The first thing to consider when paving any area is the foundation or base, without a solid base, it doesn't matter what you do with your surface material, it will simply not hold up. The primary material used to create a solid base is "A" Gravel, which creates our solid foundation and is easy to grade.
"A" Gravel is approximately 3/4 inch stones, mixed with sand, and often a packing friendly material. Sometimes the material is a small amount of regular earth or clay, sometimes it is recycled asphalt or concrete. Generally at O'Brien Paving we use gravel with a mix with recycled concrete or with a natural ability to pack. Depending on the conditions of the area and the use of the finished surface the "A" Gravel base should be between 8 inches to 18 inches thick. For a standard driveway or light traffic parking lot a 10-12 inch "A" Gravel base is optimal. Often when re-paving an area the base will be perfectly sufficient and this is evident by the type of degradation on the surface, which our experts will take in to account when quoting.
Why "A" Gravel Works Best:
The "A" Gravel mixture is balanced to create a material which does 3 things very well while still being easy to grade:
1.) Stays put -> The stones in gravel act as barriers for the sand so that when pressure is applied from the top or water is flowing through the gravel, the smaller particles stay in place.
2.) Allows water to flow -> The sand's primary purpose is to ensure that water will always be able to flow under the surface and not pool as it would with clay or dense soil. Pooling water is a problem for two reasons; it can freeze and expand in the winter pushing up the asphalt then create a cavity when melted allowing the asphalt to sink, or pooled water it can create a soft spot in the base which can not withstand pressure from the surface. The sand also fills in the gaps between the stones and does not allow them to fill up with the non porous soil or clay around the area being paved.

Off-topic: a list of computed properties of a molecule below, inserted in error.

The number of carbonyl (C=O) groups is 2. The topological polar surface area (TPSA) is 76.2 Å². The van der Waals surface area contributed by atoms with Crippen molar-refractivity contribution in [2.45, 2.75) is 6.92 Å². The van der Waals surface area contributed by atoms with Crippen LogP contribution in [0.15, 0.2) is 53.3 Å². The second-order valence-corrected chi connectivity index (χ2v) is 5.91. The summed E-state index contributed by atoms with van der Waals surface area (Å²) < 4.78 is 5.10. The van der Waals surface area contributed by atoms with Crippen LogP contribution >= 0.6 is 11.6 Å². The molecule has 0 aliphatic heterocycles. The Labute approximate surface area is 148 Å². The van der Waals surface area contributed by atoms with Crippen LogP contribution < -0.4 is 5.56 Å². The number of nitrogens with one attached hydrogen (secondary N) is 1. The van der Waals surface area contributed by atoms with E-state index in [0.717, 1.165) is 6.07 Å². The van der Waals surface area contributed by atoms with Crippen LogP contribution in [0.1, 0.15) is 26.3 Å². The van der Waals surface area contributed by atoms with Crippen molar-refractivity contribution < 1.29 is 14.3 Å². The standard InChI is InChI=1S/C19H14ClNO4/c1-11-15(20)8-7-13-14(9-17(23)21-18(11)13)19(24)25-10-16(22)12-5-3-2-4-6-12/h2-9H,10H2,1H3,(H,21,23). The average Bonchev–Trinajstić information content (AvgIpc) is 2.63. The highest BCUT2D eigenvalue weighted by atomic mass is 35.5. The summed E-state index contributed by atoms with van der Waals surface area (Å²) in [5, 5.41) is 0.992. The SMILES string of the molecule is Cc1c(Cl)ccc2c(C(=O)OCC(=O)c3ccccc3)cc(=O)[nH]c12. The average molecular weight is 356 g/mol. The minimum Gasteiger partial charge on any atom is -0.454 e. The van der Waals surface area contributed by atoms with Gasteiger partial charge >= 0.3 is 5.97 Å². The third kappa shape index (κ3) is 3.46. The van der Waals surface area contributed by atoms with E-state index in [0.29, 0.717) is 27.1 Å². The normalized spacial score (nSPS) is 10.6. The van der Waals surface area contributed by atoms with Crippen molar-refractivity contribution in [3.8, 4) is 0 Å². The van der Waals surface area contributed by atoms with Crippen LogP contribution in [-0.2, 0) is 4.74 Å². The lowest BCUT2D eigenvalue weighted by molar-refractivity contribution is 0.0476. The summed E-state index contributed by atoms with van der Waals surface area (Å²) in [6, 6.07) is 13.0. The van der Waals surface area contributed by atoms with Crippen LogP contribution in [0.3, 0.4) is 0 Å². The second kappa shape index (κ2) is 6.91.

3.) Packs tightly -> While conserving the ability to allow water to flow the base needs to be strong and packed tightly so that it can withstand heavy loads and not shift substantially. The packability, like the stones also help hold the gravel in place. Small amounts of naturally occurring soil (or very fine sand), mixed in recycled concrete, or mixed in recycled asphalt all do this job splendidly. The soil or very fine sand, and the recycled concrete have extremely small particles allowing them to get very close to each other with no gaps (packed), the recycled asphalt has bitumen which is a malleable material allowing the same to occur by conforming to the shape of the materials around it.
In most circumstances worrying about anything below the 12 inch mark is not an optimal way to spend your money. Often the sub-base is more than stable enough to do what it needs to in order hold up for as long as the surface can.
There are of course some cases where a little more attention should be paid to the sub-base. While not exhaustive the two main reasons are heavy traffic and clay deposits.
1.) When we say heavy traffic we literally mean weight, if a surface will be driven over by heavy equipment or transport trucks it is often good to have an engineered sub base of gravel fill or "B" gravel that goes deeper, this base is made of cheaper, harder to grade materials, that have the same properties as "A" Gravel.
2.) Clay deposits are areas with so much clay that they will hold too much water and do not act as a stable base. This can be over a whole driveway or parking lot, or just in a small section. It is the most common reason for us to go deeper than 10-12 inches. Again, our experts can detect these areas by how the surface moves or has moved and the solution is easy, dig out enough of the clay and fill the hole with gravel.